Let’s face it: We all know why dogs and cats congregate around certain members of the family during mealtime, and it’s not just to make sure you remembered to put your napkin on your lap.

While many pet owners are diligent in their pet food duties and never feed their cats and dogs anything outside of a strict veterinarian-approved diet, plenty of others see no harm in sneaking their pets a little people food once in a while. Hey, we get it — it can be difficult to ignore those puppy dog eyes or pleading purrs, especially if you know which human foods are OK for your pets (and which ones are dangerous)!

We polled Vetstreet readers and veterinary professionals[i] (such as veterinarians, veterinary technicians and office managers) to get the scoop on who’s feeding their pets human chow from the dinner table.

Illustration of dog sitting at a table

Whose Pets Are Getting the Grub?

Knowing about the prevalence of pet obesity and understanding how hard many vets are working to fight the epidemic, it might not surprise you to learn that overall, veterinary professionals were 10 percent less likely than readers to feed their pets people food from the table. Just over 51 percent of veterinary professionals stated that they never give either cats or dogs food from the table, while 41 percent of readers claimed the same.

As for which type of animal got table scraps, almost 9 percent of readers said they feed both their cat and dog from the table, compared to 15 percent of veterinary professionals. Readers were found to be over 12 percent more likely to feed only the dog from the table (34 percent of readers vs. 22 percent of veterinary professionals), but it appears that cats are a different story. Readers were actually about half a percent less likely than veterinary professionals to partake in feeding only the cat from the table (4.9 percent vs. 5.5 percent). The remaining respondents selected “Other.”

Illustration of dog being fed from table

Who’s Responsible for the Handouts?

Among those who said they do give table scraps, both groups responded similarly that everyone in the home was guilty of feeding pets from the table (46 percent of veterinary professionals and 42 percent of readers).

In a veterinary professional’s household where pets received people food from the table, 25 percent were fed by the vet professional and 23 percent were fed by someone else. In a reader’s home, 36 percent were fed by the respondent and just 12 percent by someone else, with the rest selecting “Other.”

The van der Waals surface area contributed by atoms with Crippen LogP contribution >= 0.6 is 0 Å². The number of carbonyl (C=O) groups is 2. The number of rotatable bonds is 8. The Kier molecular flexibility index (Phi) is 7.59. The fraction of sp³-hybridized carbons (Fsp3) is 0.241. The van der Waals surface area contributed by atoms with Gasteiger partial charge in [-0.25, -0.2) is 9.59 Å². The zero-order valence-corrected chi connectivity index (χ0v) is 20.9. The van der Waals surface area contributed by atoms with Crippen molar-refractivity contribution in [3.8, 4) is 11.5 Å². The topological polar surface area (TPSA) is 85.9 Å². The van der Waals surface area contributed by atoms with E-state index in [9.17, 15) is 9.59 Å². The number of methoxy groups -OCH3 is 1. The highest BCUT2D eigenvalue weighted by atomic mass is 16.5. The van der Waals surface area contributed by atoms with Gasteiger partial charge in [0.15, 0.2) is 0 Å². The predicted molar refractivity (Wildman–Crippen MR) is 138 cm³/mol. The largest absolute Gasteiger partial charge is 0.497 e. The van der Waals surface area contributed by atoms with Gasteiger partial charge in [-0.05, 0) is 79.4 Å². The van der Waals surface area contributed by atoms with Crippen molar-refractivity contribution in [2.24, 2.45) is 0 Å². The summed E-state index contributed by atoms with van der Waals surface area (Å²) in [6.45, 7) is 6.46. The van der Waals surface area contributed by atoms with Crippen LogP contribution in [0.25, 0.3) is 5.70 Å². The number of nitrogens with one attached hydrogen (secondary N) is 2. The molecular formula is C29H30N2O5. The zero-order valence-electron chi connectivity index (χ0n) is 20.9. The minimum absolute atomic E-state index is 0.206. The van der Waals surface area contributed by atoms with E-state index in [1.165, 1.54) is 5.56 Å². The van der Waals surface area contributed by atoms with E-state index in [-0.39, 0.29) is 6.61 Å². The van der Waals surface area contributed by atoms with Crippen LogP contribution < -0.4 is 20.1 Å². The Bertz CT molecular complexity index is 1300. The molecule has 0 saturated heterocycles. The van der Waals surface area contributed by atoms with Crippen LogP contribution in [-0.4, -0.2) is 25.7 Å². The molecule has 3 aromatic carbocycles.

A Regular or Rare Treat?

In the majority of homes where pets receive people food, it’s not infrequent: 35 percent of veterinary professionals and 34 percent of readers responded that they treated their pets in this way about once a week, and 26 percent of veterinary professionals and 31 percent of readers said it happened daily.

Among the remaining veterinary professionals who responded, 17 percent said once a month, 13 percent admitted to only special occasions like parties and holidays, and 9 percent said “Other.” With readers, 7 percent said monthly, 13 percent claimed special occasions only, and 15 percent said “Other.”

Any Repercussions?

The final (and perhaps most important) question on this topic is whether a pet had ever experienced a medical issue resulting from indulging in people food from the table, and for this question we also included the owners who stated they did not feed their pets from the table. After all, if they choose not to do so, perhaps past experience had given them a reason, right?

Veterinary professionals’ and readers’ negative responses were similar: 32 percent of the former and 28 percent of the latter said they simply did not give their pets food from the table, so this had not been an issue. Approximately 56 percent of veterinary professionals and 62 percent of readers answered that although their pets were given people food, they had not had any sort of medical issue whatsoever.

Just shy of 7 percent of veterinary professionals and a little over 5 percent of readers said their pets had experienced mild repercussions (like gas), and slightly under 3 percent of veterinary professionals and 2 percent of readers acknowledged serious issues had occurred, requiring a trip to the vet. The slight remainder of respondents selected “Other.”

[i]Results based on a survey completed in March 2014. Number of pet owner respondents: 2,347; number of veterinary professional respondents: 253.

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